The future of ads and privacy
The modern web is funded by advertisements. Advertisements pay for all those “free” services you love, as well as many of the products you use on a daily basis — including Firefox. There’s nothing inherently wrong with advertising: Mozilla’s Principle #9 states that “Commercial involvement in the development of the internet brings many benefits.” However, that principle goes on to say that “a balance between commercial profit and public benefit is critical” and that’s where things have gone wrong: advertising on the web in many situations is powered by ubiquitous tracking of people’s activity on the web in a way that is deeply harmful to users and to the web as a whole.
The ad tech ecosystem is incredibly complicated, but at its heart, the way that web advertising works is fairly simple. As you browse the web, trackers (mostly, but not exclusively advertisers), follow you around and build up a profile of your browsing history. Then, when you go to a site which wants to show you an ad, that browsing history is used to decide which of the potential ads you might see you actually get shown.
The visible part of web tracking is creepy enough — why are those pants I looked at last week following me around the Internet? — but the invisible part is even worse: hundreds of companies you’ve never heard of follow you around as you browse and then use your data for their own purposes or sell it to other companies you’ve also never heard of.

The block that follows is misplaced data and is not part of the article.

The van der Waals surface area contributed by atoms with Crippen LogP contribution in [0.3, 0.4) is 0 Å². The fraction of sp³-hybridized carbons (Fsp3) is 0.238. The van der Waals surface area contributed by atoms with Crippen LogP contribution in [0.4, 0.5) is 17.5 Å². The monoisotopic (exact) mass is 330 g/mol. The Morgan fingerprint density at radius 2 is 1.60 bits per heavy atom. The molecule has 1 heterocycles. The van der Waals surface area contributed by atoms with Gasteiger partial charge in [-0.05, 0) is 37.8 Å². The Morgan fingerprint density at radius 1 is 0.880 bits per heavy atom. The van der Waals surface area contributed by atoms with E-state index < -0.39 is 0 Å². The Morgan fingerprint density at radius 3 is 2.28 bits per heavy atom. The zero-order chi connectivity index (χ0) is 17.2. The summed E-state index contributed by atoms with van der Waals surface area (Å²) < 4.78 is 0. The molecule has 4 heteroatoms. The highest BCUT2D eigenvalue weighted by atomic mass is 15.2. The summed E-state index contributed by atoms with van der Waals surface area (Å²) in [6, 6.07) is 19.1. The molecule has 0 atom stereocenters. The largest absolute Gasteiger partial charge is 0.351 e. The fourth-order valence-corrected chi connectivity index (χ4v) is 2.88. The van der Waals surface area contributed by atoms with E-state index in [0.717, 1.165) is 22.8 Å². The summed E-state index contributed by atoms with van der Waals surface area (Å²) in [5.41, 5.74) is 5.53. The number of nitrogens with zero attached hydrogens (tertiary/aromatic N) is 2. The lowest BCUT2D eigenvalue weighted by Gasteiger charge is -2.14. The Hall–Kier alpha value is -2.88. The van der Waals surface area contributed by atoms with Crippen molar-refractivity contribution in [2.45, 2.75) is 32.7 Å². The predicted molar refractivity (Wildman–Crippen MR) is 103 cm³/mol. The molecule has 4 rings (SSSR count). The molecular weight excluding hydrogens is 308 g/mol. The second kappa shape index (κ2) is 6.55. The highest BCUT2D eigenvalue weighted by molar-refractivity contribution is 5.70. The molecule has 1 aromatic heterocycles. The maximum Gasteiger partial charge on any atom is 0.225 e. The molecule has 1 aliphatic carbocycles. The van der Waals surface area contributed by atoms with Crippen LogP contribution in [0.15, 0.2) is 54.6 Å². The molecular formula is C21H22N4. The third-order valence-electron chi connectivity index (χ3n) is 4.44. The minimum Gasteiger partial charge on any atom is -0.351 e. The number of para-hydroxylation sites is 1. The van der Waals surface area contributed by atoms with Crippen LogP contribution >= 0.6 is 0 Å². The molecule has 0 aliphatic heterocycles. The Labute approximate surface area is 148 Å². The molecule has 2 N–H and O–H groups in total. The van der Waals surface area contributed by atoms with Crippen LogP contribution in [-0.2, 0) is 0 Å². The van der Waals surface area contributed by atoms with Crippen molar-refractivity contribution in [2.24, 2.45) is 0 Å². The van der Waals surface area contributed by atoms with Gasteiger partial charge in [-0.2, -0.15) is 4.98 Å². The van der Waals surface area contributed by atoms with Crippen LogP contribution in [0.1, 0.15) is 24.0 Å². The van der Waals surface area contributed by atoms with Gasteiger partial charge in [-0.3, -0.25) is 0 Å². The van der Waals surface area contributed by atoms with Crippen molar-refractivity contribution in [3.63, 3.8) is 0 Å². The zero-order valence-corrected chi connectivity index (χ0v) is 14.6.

The primary technical mechanism used by trackers is what’s called “third party cookies”. A good description of third party cookies can be found here, a cookie is a piece of data that a website stores on your browser and can retrieve later. A third party cookie is a cookie which is set by someone other than the page you’re visiting (typically a tracker). The tracker works with the web site to embed some code from the tracker on their page (often this code is also responsible for showing ads) and that code sets a cookie for the tracker. Every time you go to a page the tracker is embedded on, it sees the same cookie and can use that to link up all the sites you go to.